The total renewal scheme for this area that we have now proposed may take 15 to 20 years. And in the process of developing the final designs I came across many technical and non-technical problems. We have phased the scheme in parts with a hope to build the Hall and initially a Plaza and create a place for the city, which eventually will become larger. The decisions in the first phase were very crucial, because we had to deal with monuments all around and develop our plan in relation to the temple and the fortwall.

The question was can we really build something new alongside these monuments, and if so, what should be the nature of our design so as to preserve the character of the old on the one hand and yet express the technology of today through the new building and the Plaza around? The problem was to integrate these two conditions. The great task was to bring the present and the past together in a living relationship.

In our scheme of the Hall we have attempted to answer some of these crucial issues. The top floor of Premabhai Hall is quite high and has a 20 feet long centilever. I was attempting to relate the walls of the Hall to the Bhadra area and to the profile of the fortwall, with the belief that the Fort should be seen. Besides, the new building should not overpower the palace and the fort.

Other considerations while designing the project were the functions, which were many. However, we had to explore how the quality of the building could be changed to look light and articulated enough without becoming stylish. Here the designer has to discover once again the virtues of blank planes. To achieve this effect, articulation of spaces and the planes is needed. Particularly in the case of the left facade on the street which was treated to express a lesser mass. If openings were made on the side, if balconies were added, the wall would have changed its scale and looked big for the setting. Hence it is left blank and made less significant and easy to look at. The overall form of the building with its end walls is designed to look almost like an animal standing still. The profile of the wall with the openings therein are made to articulate the surface. Concrete has been used as the principal structural material for the entire building.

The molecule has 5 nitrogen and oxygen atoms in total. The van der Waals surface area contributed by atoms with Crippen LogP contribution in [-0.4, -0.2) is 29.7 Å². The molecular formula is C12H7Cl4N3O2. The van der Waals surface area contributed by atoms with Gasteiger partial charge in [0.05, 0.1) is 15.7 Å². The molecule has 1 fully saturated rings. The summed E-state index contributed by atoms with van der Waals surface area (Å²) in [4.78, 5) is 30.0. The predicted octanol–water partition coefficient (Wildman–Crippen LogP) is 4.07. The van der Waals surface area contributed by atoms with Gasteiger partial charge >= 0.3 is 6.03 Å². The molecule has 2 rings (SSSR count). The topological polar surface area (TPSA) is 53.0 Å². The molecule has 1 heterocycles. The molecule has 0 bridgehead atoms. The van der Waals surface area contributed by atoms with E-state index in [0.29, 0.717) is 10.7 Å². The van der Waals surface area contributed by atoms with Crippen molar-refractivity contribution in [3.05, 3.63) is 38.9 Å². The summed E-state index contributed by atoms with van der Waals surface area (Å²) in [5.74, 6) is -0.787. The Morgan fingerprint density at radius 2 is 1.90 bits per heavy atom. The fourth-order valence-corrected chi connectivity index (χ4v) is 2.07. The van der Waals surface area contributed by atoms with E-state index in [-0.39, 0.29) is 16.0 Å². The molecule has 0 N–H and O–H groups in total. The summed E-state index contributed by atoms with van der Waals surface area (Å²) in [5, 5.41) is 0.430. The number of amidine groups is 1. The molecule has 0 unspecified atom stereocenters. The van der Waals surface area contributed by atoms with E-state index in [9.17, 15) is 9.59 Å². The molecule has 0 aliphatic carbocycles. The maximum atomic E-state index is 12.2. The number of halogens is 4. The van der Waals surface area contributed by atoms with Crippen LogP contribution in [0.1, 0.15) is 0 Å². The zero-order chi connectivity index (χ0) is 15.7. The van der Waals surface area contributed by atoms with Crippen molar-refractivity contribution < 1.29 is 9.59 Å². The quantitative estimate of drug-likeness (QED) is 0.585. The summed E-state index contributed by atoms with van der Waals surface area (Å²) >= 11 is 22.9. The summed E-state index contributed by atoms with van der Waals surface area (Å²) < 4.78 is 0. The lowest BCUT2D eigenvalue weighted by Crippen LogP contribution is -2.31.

An architect works with functions and while handling them takes into account the inner-relationships which exist between them, besides taking care of things like insulation, lighting etc. in this building the stair-cases are located on the periphery and the auditorium at the center. The staircases not only insulate the interior from heat, thus reducing the cost of the air-conditioning, but also continues the movement of space with relation to the outside world. As an architect, one is constantly trying to manipulate functional elements which are constant and tries to give a characteristic expression to the building. For example, the staircase located on the periphery is reflected on the outside wall and has given the building a form totally different and useful.

Fortunately, in India we have plenty of natural light and even though artificial light is necessary in theatre interiors we have tried to use natural light as and when possible. We have tried to bring natural light into public areas by separating the main auditorium from the peripheral structure.

The central space is very important in public halls, because it can be used by everybody, like the ones in the temples. I believe that the central spaces should belong to those who come to the Plaza as well as those who come to the theatre. These spaces could be fruitfully used for exhibitions, lectures, seminars etc. like those which used to go on in the temples. Even the staircases located on both the sides of the central foyer of the Hall merge with it and thus make it accessible to all visitors.